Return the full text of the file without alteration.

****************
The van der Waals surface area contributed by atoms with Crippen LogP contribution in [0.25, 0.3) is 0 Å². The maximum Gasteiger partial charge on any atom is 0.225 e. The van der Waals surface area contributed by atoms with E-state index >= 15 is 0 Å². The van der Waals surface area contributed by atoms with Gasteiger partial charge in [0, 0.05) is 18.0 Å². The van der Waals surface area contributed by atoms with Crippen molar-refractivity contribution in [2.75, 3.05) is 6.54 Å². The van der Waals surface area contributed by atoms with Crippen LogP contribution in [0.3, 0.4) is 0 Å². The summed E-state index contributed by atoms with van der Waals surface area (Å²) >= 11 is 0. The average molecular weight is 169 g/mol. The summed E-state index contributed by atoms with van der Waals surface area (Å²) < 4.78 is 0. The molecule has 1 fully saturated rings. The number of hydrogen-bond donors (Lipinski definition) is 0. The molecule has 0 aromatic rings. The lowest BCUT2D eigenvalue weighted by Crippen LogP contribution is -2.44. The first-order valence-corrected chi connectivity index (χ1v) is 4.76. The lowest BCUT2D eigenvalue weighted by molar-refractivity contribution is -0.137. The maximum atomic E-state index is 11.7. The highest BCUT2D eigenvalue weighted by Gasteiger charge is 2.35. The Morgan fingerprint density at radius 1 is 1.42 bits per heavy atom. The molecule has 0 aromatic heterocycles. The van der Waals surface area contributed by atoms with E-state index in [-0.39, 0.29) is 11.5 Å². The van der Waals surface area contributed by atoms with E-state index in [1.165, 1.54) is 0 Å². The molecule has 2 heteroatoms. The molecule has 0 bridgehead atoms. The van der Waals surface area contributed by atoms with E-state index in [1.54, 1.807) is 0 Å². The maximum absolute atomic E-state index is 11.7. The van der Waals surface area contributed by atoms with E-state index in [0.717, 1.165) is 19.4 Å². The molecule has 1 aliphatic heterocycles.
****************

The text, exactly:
The van der Waals surface area contributed by atoms with Crippen LogP contribution in [0.25, 0.3) is 0 Å². The maximum Gasteiger partial charge on any atom is 0.225 e. The van der Waals surface area contributed by atoms with E-state index >= 15 is 0 Å². The van der Waals surface area contributed by atoms with Gasteiger partial charge in [0, 0.05) is 18.0 Å². The van der Waals surface area contributed by atoms with Crippen molar-refractivity contribution in [2.75, 3.05) is 6.54 Å². The van der Waals surface area contributed by atoms with Crippen LogP contribution in [0.3, 0.4) is 0 Å². The summed E-state index contributed by atoms with van der Waals surface area (Å²) >= 11 is 0. The average molecular weight is 169 g/mol. The summed E-state index contributed by atoms with van der Waals surface area (Å²) < 4.78 is 0. The molecule has 1 fully saturated rings. The number of hydrogen-bond donors (Lipinski definition) is 0. The molecule has 0 aromatic rings. The lowest BCUT2D eigenvalue weighted by Crippen LogP contribution is -2.44. The first-order valence-corrected chi connectivity index (χ1v) is 4.76. The lowest BCUT2D eigenvalue weighted by molar-refractivity contribution is -0.137. The maximum atomic E-state index is 11.7. The highest BCUT2D eigenvalue weighted by Gasteiger charge is 2.35. The Morgan fingerprint density at radius 1 is 1.42 bits per heavy atom. The molecule has 0 aromatic heterocycles. The van der Waals surface area contributed by atoms with E-state index in [-0.39, 0.29) is 11.5 Å². The van der Waals surface area contributed by atoms with E-state index in [1.165, 1.54) is 0 Å². The molecule has 2 heteroatoms. The molecule has 0 bridgehead atoms. The van der Waals surface area contributed by atoms with E-state index in [1.54, 1.807) is 0 Å². The maximum absolute atomic E-state index is 11.7. The van der Waals surface area contributed by atoms with E-state index in [0.717, 1.165) is 19.4 Å². The molecule has 1 aliphatic heterocycles.